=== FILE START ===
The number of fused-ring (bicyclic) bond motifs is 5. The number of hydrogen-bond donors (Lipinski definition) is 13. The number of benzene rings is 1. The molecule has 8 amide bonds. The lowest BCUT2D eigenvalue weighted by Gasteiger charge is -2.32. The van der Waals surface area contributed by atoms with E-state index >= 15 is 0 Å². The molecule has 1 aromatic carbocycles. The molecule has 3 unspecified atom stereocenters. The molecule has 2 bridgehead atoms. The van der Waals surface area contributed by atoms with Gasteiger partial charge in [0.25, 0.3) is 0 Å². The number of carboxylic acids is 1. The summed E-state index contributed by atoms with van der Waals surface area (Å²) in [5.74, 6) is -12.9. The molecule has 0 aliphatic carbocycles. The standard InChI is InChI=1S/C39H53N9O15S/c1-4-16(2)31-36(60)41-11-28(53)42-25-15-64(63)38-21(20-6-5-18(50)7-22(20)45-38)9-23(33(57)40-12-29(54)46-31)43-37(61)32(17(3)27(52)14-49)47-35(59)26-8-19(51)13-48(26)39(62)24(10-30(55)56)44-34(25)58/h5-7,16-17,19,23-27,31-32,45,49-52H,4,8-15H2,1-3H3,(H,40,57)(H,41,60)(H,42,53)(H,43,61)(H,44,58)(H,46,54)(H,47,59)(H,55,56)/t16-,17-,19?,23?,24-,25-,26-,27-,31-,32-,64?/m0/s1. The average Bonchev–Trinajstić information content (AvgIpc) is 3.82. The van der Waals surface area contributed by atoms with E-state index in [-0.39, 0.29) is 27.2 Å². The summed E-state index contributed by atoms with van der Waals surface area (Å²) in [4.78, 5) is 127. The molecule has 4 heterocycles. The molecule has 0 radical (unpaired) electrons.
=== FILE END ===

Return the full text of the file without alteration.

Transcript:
The number of fused-ring (bicyclic) bond motifs is 5. The number of hydrogen-bond donors (Lipinski definition) is 13. The number of benzene rings is 1. The molecule has 8 amide bonds. The lowest BCUT2D eigenvalue weighted by Gasteiger charge is -2.32. The van der Waals surface area contributed by atoms with E-state index >= 15 is 0 Å². The molecule has 1 aromatic carbocycles. The molecule has 3 unspecified atom stereocenters. The molecule has 2 bridgehead atoms. The van der Waals surface area contributed by atoms with Gasteiger partial charge in [0.25, 0.3) is 0 Å². The number of carboxylic acids is 1. The summed E-state index contributed by atoms with van der Waals surface area (Å²) in [5.74, 6) is -12.9. The molecule has 0 aliphatic carbocycles. The standard InChI is InChI=1S/C39H53N9O15S/c1-4-16(2)31-36(60)41-11-28(53)42-25-15-64(63)38-21(20-6-5-18(50)7-22(20)45-38)9-23(33(57)40-12-29(54)46-31)43-37(61)32(17(3)27(52)14-49)47-35(59)26-8-19(51)13-48(26)39(62)24(10-30(55)56)44-34(25)58/h5-7,16-17,19,23-27,31-32,45,49-52H,4,8-15H2,1-3H3,(H,40,57)(H,41,60)(H,42,53)(H,43,61)(H,44,58)(H,46,54)(H,47,59)(H,55,56)/t16-,17-,19?,23?,24-,25-,26-,27-,31-,32-,64?/m0/s1. The average Bonchev–Trinajstić information content (AvgIpc) is 3.82. The van der Waals surface area contributed by atoms with E-state index in [-0.39, 0.29) is 27.2 Å². The summed E-state index contributed by atoms with van der Waals surface area (Å²) in [4.78, 5) is 127. The molecule has 4 heterocycles. The molecule has 0 radical (unpaired) electrons.